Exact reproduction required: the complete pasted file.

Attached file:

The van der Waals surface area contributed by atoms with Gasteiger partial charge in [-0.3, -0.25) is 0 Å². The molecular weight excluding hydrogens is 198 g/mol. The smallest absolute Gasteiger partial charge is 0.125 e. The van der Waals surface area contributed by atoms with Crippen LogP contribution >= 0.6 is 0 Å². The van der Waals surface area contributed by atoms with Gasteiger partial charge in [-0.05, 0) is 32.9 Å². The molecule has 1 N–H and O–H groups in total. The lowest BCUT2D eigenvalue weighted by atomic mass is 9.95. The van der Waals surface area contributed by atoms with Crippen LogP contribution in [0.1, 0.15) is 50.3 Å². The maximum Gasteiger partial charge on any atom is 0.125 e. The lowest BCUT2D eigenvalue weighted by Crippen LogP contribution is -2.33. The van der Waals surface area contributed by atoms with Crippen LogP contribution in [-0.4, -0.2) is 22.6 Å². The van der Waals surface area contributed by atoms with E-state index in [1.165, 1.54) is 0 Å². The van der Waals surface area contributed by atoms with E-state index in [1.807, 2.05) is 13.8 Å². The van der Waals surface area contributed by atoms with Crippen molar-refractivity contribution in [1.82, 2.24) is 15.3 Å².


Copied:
The van der Waals surface area contributed by atoms with Gasteiger partial charge in [-0.3, -0.25) is 0 Å². The molecular weight excluding hydrogens is 198 g/mol. The smallest absolute Gasteiger partial charge is 0.125 e. The van der Waals surface area contributed by atoms with Crippen LogP contribution >= 0.6 is 0 Å². The van der Waals surface area contributed by atoms with Gasteiger partial charge in [-0.05, 0) is 32.9 Å². The molecule has 1 N–H and O–H groups in total. The lowest BCUT2D eigenvalue weighted by atomic mass is 9.95. The van der Waals surface area contributed by atoms with Crippen LogP contribution in [0.1, 0.15) is 50.3 Å². The maximum Gasteiger partial charge on any atom is 0.125 e. The lowest BCUT2D eigenvalue weighted by Crippen LogP contribution is -2.33. The van der Waals surface area contributed by atoms with Crippen LogP contribution in [-0.4, -0.2) is 22.6 Å². The van der Waals surface area contributed by atoms with E-state index in [1.165, 1.54) is 0 Å². The van der Waals surface area contributed by atoms with E-state index in [1.807, 2.05) is 13.8 Å². The van der Waals surface area contributed by atoms with Crippen molar-refractivity contribution in [1.82, 2.24) is 15.3 Å².